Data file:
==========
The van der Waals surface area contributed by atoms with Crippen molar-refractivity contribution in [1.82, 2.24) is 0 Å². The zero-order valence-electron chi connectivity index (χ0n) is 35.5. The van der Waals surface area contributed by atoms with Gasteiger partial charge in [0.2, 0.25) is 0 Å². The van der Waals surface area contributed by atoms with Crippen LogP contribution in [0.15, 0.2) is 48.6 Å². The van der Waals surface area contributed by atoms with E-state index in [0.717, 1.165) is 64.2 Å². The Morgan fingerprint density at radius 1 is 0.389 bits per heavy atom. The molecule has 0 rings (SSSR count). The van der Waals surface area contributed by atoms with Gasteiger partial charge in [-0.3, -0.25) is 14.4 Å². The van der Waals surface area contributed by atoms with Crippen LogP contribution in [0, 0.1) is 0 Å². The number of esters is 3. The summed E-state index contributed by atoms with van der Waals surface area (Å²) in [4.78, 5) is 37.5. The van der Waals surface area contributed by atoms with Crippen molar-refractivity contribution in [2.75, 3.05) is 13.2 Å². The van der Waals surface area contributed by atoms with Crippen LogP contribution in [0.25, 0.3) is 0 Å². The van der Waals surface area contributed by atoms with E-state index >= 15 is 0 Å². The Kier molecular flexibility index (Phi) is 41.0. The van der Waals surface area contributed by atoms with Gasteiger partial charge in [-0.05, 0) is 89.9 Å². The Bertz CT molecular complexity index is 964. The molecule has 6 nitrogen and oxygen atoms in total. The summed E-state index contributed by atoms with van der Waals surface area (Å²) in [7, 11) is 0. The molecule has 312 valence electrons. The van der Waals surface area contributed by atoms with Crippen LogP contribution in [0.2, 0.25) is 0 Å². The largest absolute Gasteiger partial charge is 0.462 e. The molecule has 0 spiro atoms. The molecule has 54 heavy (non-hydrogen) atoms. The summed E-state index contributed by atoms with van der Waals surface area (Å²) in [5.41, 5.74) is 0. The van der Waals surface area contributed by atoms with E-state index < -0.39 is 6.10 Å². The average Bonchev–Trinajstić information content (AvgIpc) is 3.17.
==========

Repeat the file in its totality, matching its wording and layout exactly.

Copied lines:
The van der Waals surface area contributed by atoms with Crippen molar-refractivity contribution in [1.82, 2.24) is 0 Å². The zero-order valence-electron chi connectivity index (χ0n) is 35.5. The van der Waals surface area contributed by atoms with Gasteiger partial charge in [0.2, 0.25) is 0 Å². The van der Waals surface area contributed by atoms with Crippen LogP contribution in [0.15, 0.2) is 48.6 Å². The van der Waals surface area contributed by atoms with E-state index in [0.717, 1.165) is 64.2 Å². The Morgan fingerprint density at radius 1 is 0.389 bits per heavy atom. The molecule has 0 rings (SSSR count). The van der Waals surface area contributed by atoms with Gasteiger partial charge in [-0.3, -0.25) is 14.4 Å². The van der Waals surface area contributed by atoms with Crippen LogP contribution in [0, 0.1) is 0 Å². The number of esters is 3. The summed E-state index contributed by atoms with van der Waals surface area (Å²) in [4.78, 5) is 37.5. The van der Waals surface area contributed by atoms with Crippen molar-refractivity contribution in [2.75, 3.05) is 13.2 Å². The van der Waals surface area contributed by atoms with Crippen LogP contribution in [0.25, 0.3) is 0 Å². The van der Waals surface area contributed by atoms with E-state index >= 15 is 0 Å². The Kier molecular flexibility index (Phi) is 41.0. The van der Waals surface area contributed by atoms with Gasteiger partial charge in [-0.05, 0) is 89.9 Å². The Bertz CT molecular complexity index is 964. The molecule has 6 nitrogen and oxygen atoms in total. The summed E-state index contributed by atoms with van der Waals surface area (Å²) in [7, 11) is 0. The molecule has 312 valence electrons. The van der Waals surface area contributed by atoms with Crippen LogP contribution in [0.2, 0.25) is 0 Å². The largest absolute Gasteiger partial charge is 0.462 e. The molecule has 0 spiro atoms. The molecule has 54 heavy (non-hydrogen) atoms. The summed E-state index contributed by atoms with van der Waals surface area (Å²) in [5.41, 5.74) is 0. The van der Waals surface area contributed by atoms with E-state index < -0.39 is 6.10 Å². The average Bonchev–Trinajstić information content (AvgIpc) is 3.17.